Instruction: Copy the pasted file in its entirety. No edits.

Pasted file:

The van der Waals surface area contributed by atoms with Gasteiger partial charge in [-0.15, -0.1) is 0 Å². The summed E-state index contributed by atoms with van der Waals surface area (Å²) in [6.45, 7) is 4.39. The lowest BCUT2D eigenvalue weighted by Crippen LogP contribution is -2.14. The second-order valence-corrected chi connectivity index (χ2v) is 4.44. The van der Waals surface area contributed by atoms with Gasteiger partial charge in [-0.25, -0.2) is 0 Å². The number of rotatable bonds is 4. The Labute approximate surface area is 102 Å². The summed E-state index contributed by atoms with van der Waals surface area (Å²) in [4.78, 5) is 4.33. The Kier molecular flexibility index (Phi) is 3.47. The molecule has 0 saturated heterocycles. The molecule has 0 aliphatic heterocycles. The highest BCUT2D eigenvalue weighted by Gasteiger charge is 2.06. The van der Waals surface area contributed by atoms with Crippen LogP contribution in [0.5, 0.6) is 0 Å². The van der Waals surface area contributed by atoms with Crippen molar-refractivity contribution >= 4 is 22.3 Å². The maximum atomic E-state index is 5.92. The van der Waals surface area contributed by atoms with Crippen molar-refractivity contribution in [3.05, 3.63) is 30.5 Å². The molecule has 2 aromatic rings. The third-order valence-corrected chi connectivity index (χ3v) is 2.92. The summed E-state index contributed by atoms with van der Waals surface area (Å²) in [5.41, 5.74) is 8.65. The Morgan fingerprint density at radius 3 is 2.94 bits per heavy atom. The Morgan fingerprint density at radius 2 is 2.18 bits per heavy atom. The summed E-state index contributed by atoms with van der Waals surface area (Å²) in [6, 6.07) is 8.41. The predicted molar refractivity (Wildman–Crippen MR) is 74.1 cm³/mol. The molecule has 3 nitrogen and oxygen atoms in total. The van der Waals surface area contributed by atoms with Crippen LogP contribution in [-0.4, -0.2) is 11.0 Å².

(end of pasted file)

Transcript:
The van der Waals surface area contributed by atoms with Gasteiger partial charge in [-0.15, -0.1) is 0 Å². The summed E-state index contributed by atoms with van der Waals surface area (Å²) in [6.45, 7) is 4.39. The lowest BCUT2D eigenvalue weighted by Crippen LogP contribution is -2.14. The second-order valence-corrected chi connectivity index (χ2v) is 4.44. The van der Waals surface area contributed by atoms with Gasteiger partial charge in [-0.25, -0.2) is 0 Å². The number of rotatable bonds is 4. The Labute approximate surface area is 102 Å². The summed E-state index contributed by atoms with van der Waals surface area (Å²) in [4.78, 5) is 4.33. The Kier molecular flexibility index (Phi) is 3.47. The molecule has 0 saturated heterocycles. The molecule has 0 aliphatic heterocycles. The highest BCUT2D eigenvalue weighted by Gasteiger charge is 2.06. The van der Waals surface area contributed by atoms with Crippen LogP contribution in [0.5, 0.6) is 0 Å². The van der Waals surface area contributed by atoms with Crippen molar-refractivity contribution >= 4 is 22.3 Å². The maximum atomic E-state index is 5.92. The van der Waals surface area contributed by atoms with Crippen molar-refractivity contribution in [3.05, 3.63) is 30.5 Å². The molecule has 2 aromatic rings. The third-order valence-corrected chi connectivity index (χ3v) is 2.92. The summed E-state index contributed by atoms with van der Waals surface area (Å²) in [5.41, 5.74) is 8.65. The Morgan fingerprint density at radius 3 is 2.94 bits per heavy atom. The Morgan fingerprint density at radius 2 is 2.18 bits per heavy atom. The summed E-state index contributed by atoms with van der Waals surface area (Å²) in [6, 6.07) is 8.41. The predicted molar refractivity (Wildman–Crippen MR) is 74.1 cm³/mol. The molecule has 3 nitrogen and oxygen atoms in total. The van der Waals surface area contributed by atoms with Crippen LogP contribution in [-0.4, -0.2) is 11.0 Å².